News

Many wireless workers at T-Mobile Premium Retailers and contractors do not have the same emergency benefits for COVID-19 as workers at corporate locations, and are being forced to make excruciating

As this pandemic escalates across America, Wireless workers are sending in reports from every corner of the country of store and call center closures, call centers with workers who have developed C

T-Mobile Workers Demand:

  • Quota Relief and Paid Sick Days without Penalty During Coronavirus Crisis

We have received dozens of reports of wireless workers taking action to protect themselves at work. Workers have demanded gloves and won. Workers have insisted that a sick manager leave the store, and won. Workers have demanded bargaining with their employer over health and safety concerns. More and more wireless workers are joining together to fight back and stay safe.

Like these workers there are two steps you can take to protect yourself, your co-workers and ultimately your whole community:

The T-Mobile-Sprint $26 billion merger is expected to be finalized on April 1, and our fears are already coming true.

Sprint claimed in its SEC filings that 3,500 jobs will be created in the first year after the merger, but T-Mobile CEO John Legere has long admitted that "there'll be a rationalization of jobs in the first year,” which means we can expect thousands of workers to be laid off.

The FCC chairman recently recommended approval of the T-Mobile/Sprint merger. But this isn’t the end of it by any stretch. This approval has zero job guarantees, and it comes in the middle of the ongoing attorneys general lawsuit.

The chairman’s approval is premature, especially considering that Oregon and Texas just joined the 14 other states that are part of the attorneys general lawsuit. This lawsuit goes to trial on Dec 9, 2019.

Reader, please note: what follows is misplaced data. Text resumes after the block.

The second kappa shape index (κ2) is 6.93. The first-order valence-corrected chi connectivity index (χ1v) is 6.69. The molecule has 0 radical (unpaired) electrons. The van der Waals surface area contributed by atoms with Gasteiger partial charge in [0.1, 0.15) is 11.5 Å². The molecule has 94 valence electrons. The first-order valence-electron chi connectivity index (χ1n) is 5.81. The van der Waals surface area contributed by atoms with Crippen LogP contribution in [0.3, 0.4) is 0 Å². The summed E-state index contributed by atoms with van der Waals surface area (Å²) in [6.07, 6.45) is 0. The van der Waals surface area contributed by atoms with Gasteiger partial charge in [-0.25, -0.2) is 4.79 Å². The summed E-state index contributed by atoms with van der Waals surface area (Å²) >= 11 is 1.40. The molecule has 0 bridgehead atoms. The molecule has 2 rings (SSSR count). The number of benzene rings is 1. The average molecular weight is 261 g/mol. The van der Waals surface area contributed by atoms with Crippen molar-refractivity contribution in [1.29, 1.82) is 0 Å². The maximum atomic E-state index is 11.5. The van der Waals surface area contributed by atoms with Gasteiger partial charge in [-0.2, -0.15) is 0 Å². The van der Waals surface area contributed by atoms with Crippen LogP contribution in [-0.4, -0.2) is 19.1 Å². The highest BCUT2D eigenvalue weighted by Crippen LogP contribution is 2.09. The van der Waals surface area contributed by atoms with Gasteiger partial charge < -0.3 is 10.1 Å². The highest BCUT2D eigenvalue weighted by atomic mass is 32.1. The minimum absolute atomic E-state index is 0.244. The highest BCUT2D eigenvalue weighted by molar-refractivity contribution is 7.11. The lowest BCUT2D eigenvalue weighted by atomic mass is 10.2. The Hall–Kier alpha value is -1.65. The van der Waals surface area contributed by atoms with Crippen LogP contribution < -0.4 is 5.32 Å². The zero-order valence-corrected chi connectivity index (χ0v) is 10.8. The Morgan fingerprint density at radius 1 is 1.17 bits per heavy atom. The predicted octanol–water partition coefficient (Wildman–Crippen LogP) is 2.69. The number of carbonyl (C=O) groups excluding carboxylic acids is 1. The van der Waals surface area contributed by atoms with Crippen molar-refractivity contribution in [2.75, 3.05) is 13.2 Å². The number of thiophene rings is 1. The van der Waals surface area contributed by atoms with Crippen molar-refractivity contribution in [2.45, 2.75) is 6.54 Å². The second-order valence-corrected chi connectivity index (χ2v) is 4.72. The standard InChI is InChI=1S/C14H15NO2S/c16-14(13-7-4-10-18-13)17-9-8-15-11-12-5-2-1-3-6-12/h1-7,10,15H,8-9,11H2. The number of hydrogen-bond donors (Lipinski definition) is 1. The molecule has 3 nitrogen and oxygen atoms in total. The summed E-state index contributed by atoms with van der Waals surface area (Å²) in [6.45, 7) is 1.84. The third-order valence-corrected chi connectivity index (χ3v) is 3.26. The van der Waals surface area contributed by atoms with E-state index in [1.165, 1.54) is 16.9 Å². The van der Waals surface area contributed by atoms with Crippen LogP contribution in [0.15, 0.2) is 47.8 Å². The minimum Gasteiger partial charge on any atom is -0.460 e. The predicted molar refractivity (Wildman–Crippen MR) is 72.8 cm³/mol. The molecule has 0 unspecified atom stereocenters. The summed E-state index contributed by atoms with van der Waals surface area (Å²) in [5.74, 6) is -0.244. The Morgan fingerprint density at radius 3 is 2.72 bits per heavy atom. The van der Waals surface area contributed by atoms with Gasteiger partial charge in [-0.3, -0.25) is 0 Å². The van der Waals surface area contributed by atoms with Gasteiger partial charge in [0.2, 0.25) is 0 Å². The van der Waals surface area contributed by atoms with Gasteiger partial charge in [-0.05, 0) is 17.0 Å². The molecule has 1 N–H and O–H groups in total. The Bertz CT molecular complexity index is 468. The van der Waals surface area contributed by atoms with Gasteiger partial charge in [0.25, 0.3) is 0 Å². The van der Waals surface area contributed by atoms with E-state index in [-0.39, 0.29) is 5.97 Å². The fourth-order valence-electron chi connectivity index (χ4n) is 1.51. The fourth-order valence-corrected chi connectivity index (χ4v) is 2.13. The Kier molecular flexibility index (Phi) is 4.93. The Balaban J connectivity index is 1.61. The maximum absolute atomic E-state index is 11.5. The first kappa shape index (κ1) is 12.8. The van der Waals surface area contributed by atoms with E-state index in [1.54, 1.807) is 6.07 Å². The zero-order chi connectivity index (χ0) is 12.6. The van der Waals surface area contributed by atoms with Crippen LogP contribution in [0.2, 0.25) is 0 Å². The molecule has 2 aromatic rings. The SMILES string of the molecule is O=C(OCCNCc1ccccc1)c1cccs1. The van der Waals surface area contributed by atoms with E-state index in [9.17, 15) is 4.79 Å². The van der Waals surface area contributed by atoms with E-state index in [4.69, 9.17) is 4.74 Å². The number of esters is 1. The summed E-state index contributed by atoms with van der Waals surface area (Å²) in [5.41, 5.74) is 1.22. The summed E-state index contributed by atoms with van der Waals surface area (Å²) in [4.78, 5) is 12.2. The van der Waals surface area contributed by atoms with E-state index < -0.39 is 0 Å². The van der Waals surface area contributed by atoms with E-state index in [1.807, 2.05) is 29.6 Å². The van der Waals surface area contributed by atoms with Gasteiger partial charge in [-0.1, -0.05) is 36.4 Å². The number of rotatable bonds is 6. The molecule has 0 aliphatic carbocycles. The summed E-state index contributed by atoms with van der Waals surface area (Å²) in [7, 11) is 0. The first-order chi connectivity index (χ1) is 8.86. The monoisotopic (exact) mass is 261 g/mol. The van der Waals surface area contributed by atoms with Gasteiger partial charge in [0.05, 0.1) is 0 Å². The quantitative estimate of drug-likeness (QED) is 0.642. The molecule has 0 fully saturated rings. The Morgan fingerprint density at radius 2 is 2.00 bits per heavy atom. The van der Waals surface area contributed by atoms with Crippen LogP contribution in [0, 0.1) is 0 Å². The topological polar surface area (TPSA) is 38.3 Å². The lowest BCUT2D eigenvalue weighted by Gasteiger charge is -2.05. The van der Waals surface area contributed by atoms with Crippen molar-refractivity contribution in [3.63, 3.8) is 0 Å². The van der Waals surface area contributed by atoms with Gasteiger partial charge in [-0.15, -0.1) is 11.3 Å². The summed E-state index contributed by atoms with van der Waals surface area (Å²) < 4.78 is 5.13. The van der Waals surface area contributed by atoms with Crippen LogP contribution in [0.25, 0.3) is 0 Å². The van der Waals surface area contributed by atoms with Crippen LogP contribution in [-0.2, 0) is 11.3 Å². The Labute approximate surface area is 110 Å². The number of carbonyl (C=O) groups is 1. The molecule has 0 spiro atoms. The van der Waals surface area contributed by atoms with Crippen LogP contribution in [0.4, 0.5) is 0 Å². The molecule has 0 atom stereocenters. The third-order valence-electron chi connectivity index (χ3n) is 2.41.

We continue to oppose this merger. It will likely eliminate 30,000 jobs, reduce wireless competition, and raise rates for customers.

Today the U.S. Department of Justice (DOJ) approved the proposed merger of T-Mobile and Sprint, a move we believe will lead to the loss of 30,000 US jobs, lower wages throughout the wireless industry, and higher prices for consumers. The DOJ did not listen to our concerns, and the deal does not include any job protections. However, the merger is NOT a done deal.

There was big news Tuesday in the T-Mobile/Sprint merger review process. We've been saying for months now that the merger will hurt workers and consumers. If approved, it would lead to the loss of 30,000 jobs, lower wages for workers across the whole wireless industry, and higher prices for customers. Hundreds of T-Mobile and Sprint workers signed a petition calling on regulators to reject the merger unless the companies make real commitments to protect jobs and respect our rights at work. And our message is breaking through.

Last week was a big week for wireless workers. We were proud to travel to Washington, DC, to represent T-Mobile workers and to talk to regulators and members of Congress about the impact of a proposed T-Mobile/Sprint merger.

If you're like us, you've been hearing tons of rumors about the proposed merger between T-Mobile and Sprint. What we really need right now are facts about this deal. So our union, CWA, has put together a website, TMobileSprintFacts.org, that shows just how negative the impact would be on workers and consumers if the merger were approved.

As we prepare for another year of building our union, let’s take a look back at all we accomplished last year.

We began 2018 with the publication of our Wireless Industry Statement of Principles. It’s our vision of what jobs in the wireless industry should look like, drafted by wireless workers from AT&T Mobility, T-Mobile, and Verizon Wireless.